Film & DVD Review
With their father fired, a family repairs an old mountain cottage and makes it an inn. Ever guest they receive ends up dead and leads them into covering up serial murder. As they have more bodies to bury, their response becomes more bold and apathetic. The murders and secret burials become the family's daily routine and a technique they enjoy refining!
I watched A Tale Of Two Sisters relatively recently and that film convinced me that Kim Ji-Wun was a director that I liked. In fact that film put him among my top directors, even though it was the only film of his I'd seen. I like films that have a dark tone to them, and that is the reason I chose The Quiet Family - A Ruthless Comedy as the next film of his that I would watch. You just can't beat a good bit of black comedy!
The plot, that I'll cover, is very simple in premise. A family buys a mountain cottage, repairs it and does it up to make it into a guesthouse. At first business is slow, but when first guests start arriving, unexpected things happen - the guests die. Not wanting their business to be ruined they choose to cover up the deaths and bury the corpses themselves. As the bodies start to pile up, their grave-digging ability improves substantially!
From what I've read and heard, this film was chosen to be remade by Takeshi Miike in Japan, and the outcome of that film was Happiness of the Katakuris. I've not seen that film, but I've read that it wasn't a direct remake, but was more of a cross between The Sound of Music and Evil Dead in the end product. This film was only made in 1998, and the 'remake' was made in 2001. With such a short time between the two, there must have been something special about this film in order for the remake to even be contemplated in the first place.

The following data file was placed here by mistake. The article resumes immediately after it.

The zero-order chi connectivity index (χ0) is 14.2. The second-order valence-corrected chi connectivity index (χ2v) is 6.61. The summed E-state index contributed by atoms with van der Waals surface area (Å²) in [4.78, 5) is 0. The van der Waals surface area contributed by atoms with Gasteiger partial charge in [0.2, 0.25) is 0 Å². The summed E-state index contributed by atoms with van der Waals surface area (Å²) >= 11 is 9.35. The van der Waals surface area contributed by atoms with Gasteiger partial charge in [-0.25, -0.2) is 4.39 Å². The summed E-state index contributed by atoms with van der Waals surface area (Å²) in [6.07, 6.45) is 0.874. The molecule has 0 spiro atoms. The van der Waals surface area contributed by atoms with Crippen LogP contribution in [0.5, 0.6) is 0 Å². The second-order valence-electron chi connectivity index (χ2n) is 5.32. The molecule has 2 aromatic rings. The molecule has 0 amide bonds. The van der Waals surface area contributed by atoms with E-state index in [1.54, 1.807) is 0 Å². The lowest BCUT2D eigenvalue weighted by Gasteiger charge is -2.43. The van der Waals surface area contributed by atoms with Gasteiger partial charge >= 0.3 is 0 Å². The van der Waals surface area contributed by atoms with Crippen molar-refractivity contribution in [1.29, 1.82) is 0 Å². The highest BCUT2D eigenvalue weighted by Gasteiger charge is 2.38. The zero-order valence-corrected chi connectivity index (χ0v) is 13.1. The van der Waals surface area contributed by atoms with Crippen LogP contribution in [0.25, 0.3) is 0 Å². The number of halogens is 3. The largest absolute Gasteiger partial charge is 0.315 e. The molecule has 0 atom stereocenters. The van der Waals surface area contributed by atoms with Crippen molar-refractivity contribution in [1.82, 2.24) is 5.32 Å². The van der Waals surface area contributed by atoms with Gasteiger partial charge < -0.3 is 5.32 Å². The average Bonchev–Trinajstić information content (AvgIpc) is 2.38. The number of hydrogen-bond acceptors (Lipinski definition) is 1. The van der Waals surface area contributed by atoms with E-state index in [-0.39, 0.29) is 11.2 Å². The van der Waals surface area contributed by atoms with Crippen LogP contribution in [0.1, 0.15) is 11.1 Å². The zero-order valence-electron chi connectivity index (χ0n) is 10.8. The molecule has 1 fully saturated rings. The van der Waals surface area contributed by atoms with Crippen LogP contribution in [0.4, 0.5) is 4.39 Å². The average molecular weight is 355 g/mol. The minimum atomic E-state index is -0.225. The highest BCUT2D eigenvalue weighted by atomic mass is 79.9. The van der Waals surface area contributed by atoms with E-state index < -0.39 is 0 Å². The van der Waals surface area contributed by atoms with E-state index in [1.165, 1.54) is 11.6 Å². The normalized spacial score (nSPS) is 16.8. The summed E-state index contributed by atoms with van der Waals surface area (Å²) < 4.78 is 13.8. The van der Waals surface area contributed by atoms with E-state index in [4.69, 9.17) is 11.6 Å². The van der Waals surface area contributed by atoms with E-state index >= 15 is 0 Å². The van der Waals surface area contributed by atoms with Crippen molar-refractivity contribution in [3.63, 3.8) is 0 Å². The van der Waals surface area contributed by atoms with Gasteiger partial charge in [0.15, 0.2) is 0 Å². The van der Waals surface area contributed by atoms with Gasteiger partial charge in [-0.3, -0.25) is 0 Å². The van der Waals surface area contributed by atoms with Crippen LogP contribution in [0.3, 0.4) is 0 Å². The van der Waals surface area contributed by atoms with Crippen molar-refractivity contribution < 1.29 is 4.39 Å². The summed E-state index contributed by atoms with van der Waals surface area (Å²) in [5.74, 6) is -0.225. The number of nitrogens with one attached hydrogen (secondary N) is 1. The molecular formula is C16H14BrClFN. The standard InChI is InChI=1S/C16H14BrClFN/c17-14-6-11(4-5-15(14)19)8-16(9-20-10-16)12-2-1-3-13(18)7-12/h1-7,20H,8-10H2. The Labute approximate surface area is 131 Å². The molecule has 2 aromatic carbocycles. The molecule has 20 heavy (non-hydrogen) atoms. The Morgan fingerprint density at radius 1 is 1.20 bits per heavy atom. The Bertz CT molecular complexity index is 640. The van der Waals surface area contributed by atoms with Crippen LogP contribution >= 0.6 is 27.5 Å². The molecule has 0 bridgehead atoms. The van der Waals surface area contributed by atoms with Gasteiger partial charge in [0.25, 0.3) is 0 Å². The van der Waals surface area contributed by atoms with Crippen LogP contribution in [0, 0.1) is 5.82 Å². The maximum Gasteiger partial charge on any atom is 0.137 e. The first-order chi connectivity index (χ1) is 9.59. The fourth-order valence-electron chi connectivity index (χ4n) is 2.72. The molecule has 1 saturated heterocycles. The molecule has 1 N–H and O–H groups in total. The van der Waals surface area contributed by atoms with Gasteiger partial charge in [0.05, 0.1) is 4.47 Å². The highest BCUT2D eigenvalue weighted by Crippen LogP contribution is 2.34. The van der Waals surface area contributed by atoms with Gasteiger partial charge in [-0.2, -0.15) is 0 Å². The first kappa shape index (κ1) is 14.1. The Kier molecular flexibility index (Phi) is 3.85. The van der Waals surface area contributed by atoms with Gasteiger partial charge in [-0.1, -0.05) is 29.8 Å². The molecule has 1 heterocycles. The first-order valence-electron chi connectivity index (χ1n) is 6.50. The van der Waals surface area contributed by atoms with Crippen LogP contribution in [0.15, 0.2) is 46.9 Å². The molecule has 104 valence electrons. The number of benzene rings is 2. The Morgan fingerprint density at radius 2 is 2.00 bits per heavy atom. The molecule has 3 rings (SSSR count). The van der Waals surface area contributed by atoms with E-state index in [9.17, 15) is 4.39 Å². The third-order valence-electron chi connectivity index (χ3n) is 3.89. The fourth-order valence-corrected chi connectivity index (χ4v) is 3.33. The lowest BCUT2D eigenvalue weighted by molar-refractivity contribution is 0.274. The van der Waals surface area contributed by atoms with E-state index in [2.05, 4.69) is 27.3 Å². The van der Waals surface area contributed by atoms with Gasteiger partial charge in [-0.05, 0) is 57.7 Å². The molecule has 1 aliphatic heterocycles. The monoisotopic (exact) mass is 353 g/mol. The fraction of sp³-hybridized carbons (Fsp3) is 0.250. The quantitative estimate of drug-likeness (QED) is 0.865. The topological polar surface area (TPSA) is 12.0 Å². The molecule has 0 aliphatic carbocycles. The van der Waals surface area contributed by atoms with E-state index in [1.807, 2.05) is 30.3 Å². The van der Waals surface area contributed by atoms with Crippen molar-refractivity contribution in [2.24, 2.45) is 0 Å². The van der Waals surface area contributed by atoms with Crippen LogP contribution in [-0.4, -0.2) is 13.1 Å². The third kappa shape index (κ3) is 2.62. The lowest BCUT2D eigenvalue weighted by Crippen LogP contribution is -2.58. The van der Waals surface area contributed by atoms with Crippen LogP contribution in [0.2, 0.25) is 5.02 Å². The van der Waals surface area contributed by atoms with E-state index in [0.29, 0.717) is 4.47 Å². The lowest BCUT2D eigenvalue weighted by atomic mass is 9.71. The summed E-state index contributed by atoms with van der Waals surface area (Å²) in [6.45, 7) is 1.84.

Well there is something a little special about it, just not that special, or rather not as special as I was hoping. With the expectations I had set for the film given the brilliance that was his A Tale Of Two Sisters, there really was no way it could ever live up to them. However, while falling short, The Quiet Family is nonetheless a highly enjoyable film. The film's tone is brilliant. It is very dark and reasonably serious, but with a comic taint to it. For me the film was never played as a comedy, but the situations that the characters sometimes found themselves in were comedic. Having these humorous scenes played seriously, the humour factor is increased, as there is nothing saying "LOOK THIS IS FUNNY!!!" being shoved down your throat. The humour is generally quite subtle allowing the darker elements of the story to shine through.
These darker elements are the building blocks for the whole story. The dead bodies are only part of the main story; the rest is to do with the relationships between the family members. With all that is going on, it becomes clear that each member of the family (2 daughters, 1 son, their uncle, mother and father) has their own breaking point, where what is going on has gone too far. The parents are far more at ease with the whole thing, willing to bury body after body and continually act as if nothing had happened, whereas the others are ok with it at first, but when one body more is expected they choose to change their tune.